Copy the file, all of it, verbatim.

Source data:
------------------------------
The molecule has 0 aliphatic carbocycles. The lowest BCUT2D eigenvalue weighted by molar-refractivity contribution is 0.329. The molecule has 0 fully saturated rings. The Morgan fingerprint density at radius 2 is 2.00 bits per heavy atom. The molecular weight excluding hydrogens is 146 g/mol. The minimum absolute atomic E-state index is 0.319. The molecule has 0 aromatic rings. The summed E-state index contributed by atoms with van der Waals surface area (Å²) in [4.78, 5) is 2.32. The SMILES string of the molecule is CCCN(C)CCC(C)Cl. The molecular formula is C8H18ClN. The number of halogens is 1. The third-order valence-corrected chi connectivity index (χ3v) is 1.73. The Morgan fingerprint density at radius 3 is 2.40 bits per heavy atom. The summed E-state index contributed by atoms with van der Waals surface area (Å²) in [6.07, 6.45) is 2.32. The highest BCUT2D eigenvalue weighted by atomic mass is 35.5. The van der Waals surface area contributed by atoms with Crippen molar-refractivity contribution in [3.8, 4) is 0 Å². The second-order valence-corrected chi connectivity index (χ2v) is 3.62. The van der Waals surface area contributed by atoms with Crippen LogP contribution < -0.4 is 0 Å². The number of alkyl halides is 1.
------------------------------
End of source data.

The molecule has 0 aliphatic carbocycles. The lowest BCUT2D eigenvalue weighted by molar-refractivity contribution is 0.329. The molecule has 0 fully saturated rings. The Morgan fingerprint density at radius 2 is 2.00 bits per heavy atom. The molecular weight excluding hydrogens is 146 g/mol. The minimum absolute atomic E-state index is 0.319. The molecule has 0 aromatic rings. The summed E-state index contributed by atoms with van der Waals surface area (Å²) in [4.78, 5) is 2.32. The SMILES string of the molecule is CCCN(C)CCC(C)Cl. The molecular formula is C8H18ClN. The number of halogens is 1. The third-order valence-corrected chi connectivity index (χ3v) is 1.73. The Morgan fingerprint density at radius 3 is 2.40 bits per heavy atom. The summed E-state index contributed by atoms with van der Waals surface area (Å²) in [6.07, 6.45) is 2.32. The highest BCUT2D eigenvalue weighted by atomic mass is 35.5. The van der Waals surface area contributed by atoms with Crippen molar-refractivity contribution in [3.8, 4) is 0 Å². The second-order valence-corrected chi connectivity index (χ2v) is 3.62. The van der Waals surface area contributed by atoms with Crippen LogP contribution < -0.4 is 0 Å². The number of alkyl halides is 1.